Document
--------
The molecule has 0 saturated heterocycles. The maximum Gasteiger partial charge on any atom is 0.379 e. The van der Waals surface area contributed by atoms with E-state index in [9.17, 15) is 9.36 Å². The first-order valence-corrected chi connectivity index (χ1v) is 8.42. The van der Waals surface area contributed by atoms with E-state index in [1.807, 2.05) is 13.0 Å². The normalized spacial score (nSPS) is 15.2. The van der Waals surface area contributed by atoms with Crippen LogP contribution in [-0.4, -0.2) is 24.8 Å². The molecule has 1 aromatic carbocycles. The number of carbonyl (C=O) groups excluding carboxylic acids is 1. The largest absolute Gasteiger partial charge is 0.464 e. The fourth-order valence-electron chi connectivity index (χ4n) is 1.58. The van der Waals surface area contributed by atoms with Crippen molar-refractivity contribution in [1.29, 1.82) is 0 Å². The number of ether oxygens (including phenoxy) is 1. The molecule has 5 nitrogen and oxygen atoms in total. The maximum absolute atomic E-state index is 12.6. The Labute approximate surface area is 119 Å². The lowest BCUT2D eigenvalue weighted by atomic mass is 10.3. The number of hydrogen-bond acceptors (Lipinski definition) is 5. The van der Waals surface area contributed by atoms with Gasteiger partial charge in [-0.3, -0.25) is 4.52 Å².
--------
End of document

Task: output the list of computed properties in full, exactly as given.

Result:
The molecule has 0 saturated heterocycles. The maximum Gasteiger partial charge on any atom is 0.379 e. The van der Waals surface area contributed by atoms with E-state index in [9.17, 15) is 9.36 Å². The first-order valence-corrected chi connectivity index (χ1v) is 8.42. The van der Waals surface area contributed by atoms with E-state index in [1.807, 2.05) is 13.0 Å². The normalized spacial score (nSPS) is 15.2. The van der Waals surface area contributed by atoms with Crippen LogP contribution in [-0.4, -0.2) is 24.8 Å². The molecule has 1 aromatic carbocycles. The number of carbonyl (C=O) groups excluding carboxylic acids is 1. The largest absolute Gasteiger partial charge is 0.464 e. The fourth-order valence-electron chi connectivity index (χ4n) is 1.58. The van der Waals surface area contributed by atoms with Crippen molar-refractivity contribution in [1.29, 1.82) is 0 Å². The number of ether oxygens (including phenoxy) is 1. The molecule has 5 nitrogen and oxygen atoms in total. The maximum absolute atomic E-state index is 12.6. The Labute approximate surface area is 119 Å². The lowest BCUT2D eigenvalue weighted by atomic mass is 10.3. The number of hydrogen-bond acceptors (Lipinski definition) is 5. The van der Waals surface area contributed by atoms with Gasteiger partial charge in [-0.3, -0.25) is 4.52 Å².